Happily, Bea and Steve live a mere 10 minute drive from the Adsetts Centre. We even had time to drop by Gavin and Rebecca’s place en route. They have an ice cream maker and I had arranged to borrow it to see if my life might be improved by the addition of one. I haven’t tried it yet. The bowl is in the freezer ready for experimentation on Easter Sunday. I’m planning on vanilla ice cream to go with chocolate puddings. I hope it works!
I had yesterday off. The boiler man was coming. Back before Christmas we took out with British Gas a service plan which covers the boiler, the central heating and the fixed electricals. It crossed our minds a week or so ago that they had never come to do the original inspection to see whether our boiler qualified for the service agreement. So I arranged for them to come. The irritating thing about this is that they will make morning or afternoon appointments only. You can’t get them to be more specific. And the morning slot is 8 – 1 and the afternoon one is 12 – 6. You will immediately see that there is no possibility at all of taking a mere half day off, unless you happen to live within a five minute walk from where you work. And I don’t!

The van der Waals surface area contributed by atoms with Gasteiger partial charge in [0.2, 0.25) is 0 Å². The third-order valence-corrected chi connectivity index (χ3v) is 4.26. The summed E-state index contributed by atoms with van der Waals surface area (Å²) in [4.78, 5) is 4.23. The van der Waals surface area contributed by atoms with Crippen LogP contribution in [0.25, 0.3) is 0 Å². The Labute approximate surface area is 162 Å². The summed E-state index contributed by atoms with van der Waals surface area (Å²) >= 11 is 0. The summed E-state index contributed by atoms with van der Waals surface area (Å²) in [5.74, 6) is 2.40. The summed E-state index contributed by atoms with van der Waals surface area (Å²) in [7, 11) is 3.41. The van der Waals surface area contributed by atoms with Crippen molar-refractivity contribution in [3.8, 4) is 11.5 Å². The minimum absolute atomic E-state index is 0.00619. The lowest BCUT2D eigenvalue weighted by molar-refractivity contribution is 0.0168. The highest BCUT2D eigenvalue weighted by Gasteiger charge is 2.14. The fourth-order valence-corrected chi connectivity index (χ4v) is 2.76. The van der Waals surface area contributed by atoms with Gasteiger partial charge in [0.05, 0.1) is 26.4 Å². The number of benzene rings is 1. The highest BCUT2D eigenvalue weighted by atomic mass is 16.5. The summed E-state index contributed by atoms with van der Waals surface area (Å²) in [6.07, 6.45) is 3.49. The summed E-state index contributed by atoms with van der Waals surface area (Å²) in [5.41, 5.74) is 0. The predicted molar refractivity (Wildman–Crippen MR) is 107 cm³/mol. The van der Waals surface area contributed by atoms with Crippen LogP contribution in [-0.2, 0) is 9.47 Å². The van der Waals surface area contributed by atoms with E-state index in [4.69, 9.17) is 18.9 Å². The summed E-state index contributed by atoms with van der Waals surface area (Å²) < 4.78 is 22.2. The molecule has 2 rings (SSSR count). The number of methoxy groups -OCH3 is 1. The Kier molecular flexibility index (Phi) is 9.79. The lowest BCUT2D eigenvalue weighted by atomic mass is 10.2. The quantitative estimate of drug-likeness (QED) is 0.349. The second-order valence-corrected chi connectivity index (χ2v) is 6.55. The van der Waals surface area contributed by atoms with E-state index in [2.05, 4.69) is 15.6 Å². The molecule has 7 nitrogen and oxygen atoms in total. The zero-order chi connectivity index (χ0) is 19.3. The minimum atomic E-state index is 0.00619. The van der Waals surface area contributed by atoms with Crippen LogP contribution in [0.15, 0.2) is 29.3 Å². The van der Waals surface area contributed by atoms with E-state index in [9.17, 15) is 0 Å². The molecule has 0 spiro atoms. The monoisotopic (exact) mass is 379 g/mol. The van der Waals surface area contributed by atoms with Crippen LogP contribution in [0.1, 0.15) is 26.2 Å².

It did mean that I had a lovely and quiet day off, though. I pottered about in the morning doing useful, domestic things – and somehow managed to slice my finger in the process; I have no idea how. I didn’t notice until I went to check something on the laptop and wondered what all the red stuff was! It’s quite a deep slice too. It’s seriously impeding my typing! Then I spent the afternoon playing on the internet, reading the magazines which had come during the week, reading the River Cottage Fish Book and generally doing nothing very much. The boiler man came at about 4:15. While he was checking the boiler and the radiators, I made some pasta dough. The boiler man was very taken with the cat, who was draped over my shoulders while I was signing the paperwork. Actually, I was quite impressed with the boiler man – he reversed his little van into our VERY NARROW driveway with absolute panache. The only other person who dares park in it is The Builder, and he’s had several months of practice (the white van wouldn’t fit; it’s only since Uncle John arrived that he’s been parking in the drive). So. The boiler is now properly signed up for this service agreement. Excellent.